Little things colour the world of Henley Manor residents

It might be the blooms of colour planted in the new donated raised garden beds adorning the balconies of her home at Calvary Henley Manor that bring the most joy to resident Barbara Barnes.

More likely it is the fact she, and the other residents themselves, have had a say in identifying what is working well, what isn’t, and designing improvements where needed in their home.

“The garden gives me joy,” said 93-year-old Barbara, an avid knitter, grandmother of 34, and among the last 10-pound Poms to come to Australia.

“It’s beautiful to see flowers growing in a garden that came from an idea from one of us.”

“We talked about where the garden bed should be and how we were going to do it, and next thing I heard this ‘bang, bang, bang’ and (the maintenance staff) were putting the beds together and we were helping to plant the plants.”

Barbara and a group of other residents and staff at the home in Western Sydney participated in interviews, completed surveys, and took part in a series of facilitated co-design workshops to identify what is most important to them, and develop ways to improve.

Collage posters that now adorn the home’s bedroom doors were another idea put forward. The personalised posters help residents find their way around their home more easily. Importantly, they speak to some of the things that matter most to the individuals within, and are conversation starters that help residents and staff build relationships.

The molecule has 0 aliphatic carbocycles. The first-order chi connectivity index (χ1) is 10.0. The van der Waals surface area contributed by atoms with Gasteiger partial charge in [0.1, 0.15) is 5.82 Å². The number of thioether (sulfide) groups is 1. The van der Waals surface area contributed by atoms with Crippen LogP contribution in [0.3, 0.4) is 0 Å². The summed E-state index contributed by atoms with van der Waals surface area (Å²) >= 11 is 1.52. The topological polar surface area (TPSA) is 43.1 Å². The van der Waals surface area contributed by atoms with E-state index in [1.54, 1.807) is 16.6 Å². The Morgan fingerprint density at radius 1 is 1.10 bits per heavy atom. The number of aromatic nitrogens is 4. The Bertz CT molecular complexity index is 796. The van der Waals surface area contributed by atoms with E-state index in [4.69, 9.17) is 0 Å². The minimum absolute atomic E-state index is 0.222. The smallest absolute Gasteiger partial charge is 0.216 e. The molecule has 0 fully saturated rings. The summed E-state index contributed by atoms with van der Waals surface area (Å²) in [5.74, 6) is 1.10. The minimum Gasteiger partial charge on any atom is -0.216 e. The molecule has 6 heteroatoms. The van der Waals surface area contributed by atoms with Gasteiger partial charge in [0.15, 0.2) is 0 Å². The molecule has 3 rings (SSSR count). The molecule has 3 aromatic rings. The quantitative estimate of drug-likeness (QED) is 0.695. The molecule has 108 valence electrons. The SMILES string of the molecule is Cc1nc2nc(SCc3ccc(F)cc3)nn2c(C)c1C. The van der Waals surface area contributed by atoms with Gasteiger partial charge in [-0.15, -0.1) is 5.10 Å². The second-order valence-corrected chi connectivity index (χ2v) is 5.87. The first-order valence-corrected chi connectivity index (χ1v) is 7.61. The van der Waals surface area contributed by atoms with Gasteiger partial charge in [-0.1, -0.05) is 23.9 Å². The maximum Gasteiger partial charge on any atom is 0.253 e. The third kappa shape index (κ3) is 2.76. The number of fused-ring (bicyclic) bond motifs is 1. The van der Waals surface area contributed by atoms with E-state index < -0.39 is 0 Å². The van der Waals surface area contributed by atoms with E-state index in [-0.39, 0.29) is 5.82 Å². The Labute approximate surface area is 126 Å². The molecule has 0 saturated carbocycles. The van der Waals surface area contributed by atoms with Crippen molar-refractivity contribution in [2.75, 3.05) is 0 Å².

The PEARS Model of Care

Applying a co-design approach to cycles of continuous improvement is a core part of the new PEARS model of care, said Calvary’s Chief Medical Advisor and program sponsor Dr Tracey Tay.

PEARS, which stands for Personhood, Environment, Activity, Relationships and Safe Care, is being rolled out to more than 60 Calvary homes nationally.

“It is a principles-based approach that not only gives residents greater say in decision-making but agency to actively shape aspects of their care, experience and life in their aged care home,” Dr Tay said.

“It is about providing respectful and dignified care for older people that gives them control and choice, and highlights the importance of relationships, connection to community, and a desire for a good quality life.

“Every home is different, the residents are different, the environments are different, and so the co-design process highlights different aspects or issues that we need to focus on,” Dr Tay said. “Sometimes the suggested changes might be major, but often it is seemingly little things that make a world of difference for our residents.”

The balcony gardens have been the start of an ongoing program of improvements suggested by residents at Henley Manor. 

The garden beds, along with some musical instruments, were purchased thanks to generous donations from a number of Calvary suppliers as part of a fundraising campaign to support vulnerable people in our communities.

Our thanks in particular to Handler Meats, Stoddart Group, AESG, and AJN Healthcare for caring and for your support for our aged care residents.